This week, a franchise of compounds, and Brian Clegg is seeking out its stars.
Vanadium, the transition metal at number 23 on the periodic table, is one of those elements that sounds more like something out of a superhero movie than a real substance. You might expect that vanadium oxide would be of vanishingly small interest, but the reality is different. I should really have said the vanadium oxides, because thanks to vanadium’s five valence electrons there are enough oxides to sound like a successful Hollywood franchise – vanadium (II) oxide, VO, vanadium (III) oxide, V2O3, vanadium (IV) oxide, VO2 and vanadium (V) oxide, V2O5, without going into extra intermediate phases that can produce entertaining combos like V6O13 and V8O15.
Also like those Hollywood franchises, some instalments are more interesting than others, and here it is the vanadium (IV) and (V) oxides that are potential Oscar winners. Of the two, vanadium (V) oxide, or vanadium pentoxide, takes the supporting role. It has striking looks, though, with a strong red-orange shade when in a hydrous form, though the anhydrous powder is a dirty yellow.
Vanadium pentoxide does have small scale direct use in ultra-high capacity vanadium redox batteries used for storage at grid levels. These bulky devices aren’t suitable for domestic use, but on a large scale have a number of active, if experimental, installations. The batteries make use of the flexibility of vanadium, changing the oxidation states of two separate electrolytes to produce a flow of electrons. To add to their flexibility, these batteries can be recharged pretty well instantly by replacing the electrolytes, if required.
However, the oxide comes into its own as a catalyst in the production of sulfuric acid, where it facilitates the reaction of sulfur dioxide with oxygen to form sulfur trioxide. In principle water could then be added, but in practice the reaction is so energetic that the sulfur trioxide has to be dissolved in concentrated sulfuric acid. The vanadium oxide itself is largely mined in China, South Africa and Russia, usually starting with a mixed ore that is treated with sodium carbonate and, ironically, sulfuric acid.
Vanadium (IV) oxide, confusingly known as both vanadium dioxide and vanadium tetroxide, can also be produced from the pentoxide, which is reacted with vanadium (III) oxide, also derived from the pentoxide. This is a substance that undergoes a remarkable, if subtle, change as it is heated, with the potential for impressive applications. At around 68 degrees Celsius the oxide changes structural form as bonds between vanadium atoms are broken. The result is that electrons that were tied up in the bonds become available, so the electrical conductivity of the material shoots up. It has been suggested that this switch can be made use of on the scale of a handful of atoms to produce new, more compact electronic data storage mechanisms, though as yet this development is largely theoretical.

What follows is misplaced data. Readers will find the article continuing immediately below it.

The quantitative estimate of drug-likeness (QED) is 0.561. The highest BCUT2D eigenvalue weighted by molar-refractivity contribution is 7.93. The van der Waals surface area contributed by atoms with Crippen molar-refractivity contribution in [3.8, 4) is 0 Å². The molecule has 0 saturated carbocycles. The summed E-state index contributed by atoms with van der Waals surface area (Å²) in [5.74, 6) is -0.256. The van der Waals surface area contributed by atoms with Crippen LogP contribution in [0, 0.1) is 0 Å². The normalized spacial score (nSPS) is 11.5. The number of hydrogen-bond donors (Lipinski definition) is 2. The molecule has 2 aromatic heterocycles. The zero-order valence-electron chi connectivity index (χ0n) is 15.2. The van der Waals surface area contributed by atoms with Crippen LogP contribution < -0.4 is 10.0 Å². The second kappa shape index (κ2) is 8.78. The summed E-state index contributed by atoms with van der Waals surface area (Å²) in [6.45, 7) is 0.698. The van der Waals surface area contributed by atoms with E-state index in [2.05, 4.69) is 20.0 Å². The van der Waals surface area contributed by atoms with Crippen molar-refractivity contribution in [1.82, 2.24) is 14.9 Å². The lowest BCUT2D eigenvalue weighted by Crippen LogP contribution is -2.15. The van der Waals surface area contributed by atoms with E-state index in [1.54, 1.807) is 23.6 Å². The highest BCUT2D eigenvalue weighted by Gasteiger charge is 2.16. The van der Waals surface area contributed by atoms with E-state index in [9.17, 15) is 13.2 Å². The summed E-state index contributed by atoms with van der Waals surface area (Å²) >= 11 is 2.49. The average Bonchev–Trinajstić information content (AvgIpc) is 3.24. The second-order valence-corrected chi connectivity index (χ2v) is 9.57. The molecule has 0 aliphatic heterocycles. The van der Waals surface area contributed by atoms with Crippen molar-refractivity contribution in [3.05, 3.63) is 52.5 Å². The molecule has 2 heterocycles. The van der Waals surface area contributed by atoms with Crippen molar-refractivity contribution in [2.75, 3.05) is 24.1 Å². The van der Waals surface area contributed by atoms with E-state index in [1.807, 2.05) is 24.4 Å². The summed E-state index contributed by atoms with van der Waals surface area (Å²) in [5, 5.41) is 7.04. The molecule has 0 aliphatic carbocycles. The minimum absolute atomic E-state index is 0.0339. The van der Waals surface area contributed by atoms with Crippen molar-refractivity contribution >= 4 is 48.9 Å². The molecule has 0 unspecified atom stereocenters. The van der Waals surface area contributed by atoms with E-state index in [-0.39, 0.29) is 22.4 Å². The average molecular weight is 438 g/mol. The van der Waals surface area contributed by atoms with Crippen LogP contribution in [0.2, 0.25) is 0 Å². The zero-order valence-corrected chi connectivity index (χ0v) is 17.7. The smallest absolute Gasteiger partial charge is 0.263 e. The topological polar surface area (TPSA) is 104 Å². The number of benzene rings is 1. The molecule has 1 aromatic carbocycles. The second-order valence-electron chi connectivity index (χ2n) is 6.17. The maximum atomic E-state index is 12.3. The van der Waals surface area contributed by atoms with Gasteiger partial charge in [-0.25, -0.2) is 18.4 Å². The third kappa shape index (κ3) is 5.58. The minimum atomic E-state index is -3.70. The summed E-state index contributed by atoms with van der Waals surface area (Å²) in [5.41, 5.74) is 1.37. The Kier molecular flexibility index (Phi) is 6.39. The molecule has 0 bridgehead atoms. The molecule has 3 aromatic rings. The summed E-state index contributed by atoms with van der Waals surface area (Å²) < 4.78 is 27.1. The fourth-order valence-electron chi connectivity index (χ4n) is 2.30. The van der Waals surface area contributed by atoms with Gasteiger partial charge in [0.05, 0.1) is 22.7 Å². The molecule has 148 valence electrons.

The vanadium oxide dynasty knows how to put on a show
Another possible nanoscale application is to produce tiny actuators. When the oxide goes through its transition, the compound changes shape, expanding in two dimensions while contracting in the third. Although the movement is extremely small, it is enough to act as a miniature actuator, and can be triggered by heat, an electrical current or even a laser, making it a versatile addition to the toolkit of those attempting to construct nanobots.
However, there is another implication of the temperature-based transition that has already been lined up for a wide range of applications. As well as changes in shape and conductivity (and magnetic susceptibility), the oxide goes from being pretty much infrared transparent to being a reflector – or, coated on sapphire, it can become a near-perfect absorber. This process occurs extremely quickly, potentially switching mode in less than a trillionth of a second. This seems a natural for high speed shutters in infrared cameras, and is likely to prove valuable in the expanding field of photonics, where the switching of light replaces electronic transistors.
The temperature at which the phase transition occurs can be changed by doping the material with tungsten, which means that it is also possible that the material could be used as an otherwise transparent infrared reflector to enhance the heat insulation properties of windows. The phase change can be triggered electrically, producing an infrared ‘smart glass’ that can be switched from transparent to reflective depending on the weather. And the temperature effect can even be turned on its head. Vanadium oxide, like all materials, gives off electromagnetic radiation that can be picked up by infrared cameras. But when it hits the transition point, it suddenly drops in emissions, making it seem significantly cooler than it actually is, giving it the potential to conceal a target from the infra-red gun sights of an aggressor.
Vanadium (IV) oxide is the exotic superstar of the bunch, while vanadium (V) oxide, with its role in ferrovanadium and sulfuric acid production is the heavyweight. Between them they show that the vanadium oxide dynasty knows how to put on a show.
Science writer Brian Clegg with the show-stopping chemistry of vanadium oxide. Next week, the drama continues.
When chemists spot a nitro- compound, they know there is a good chance that it will be explosive.
Simon Cotton explains this insider knowledge in next week’s Chemistry in its Element. Until then, thank you for listening, I’m Meera Senthilingam.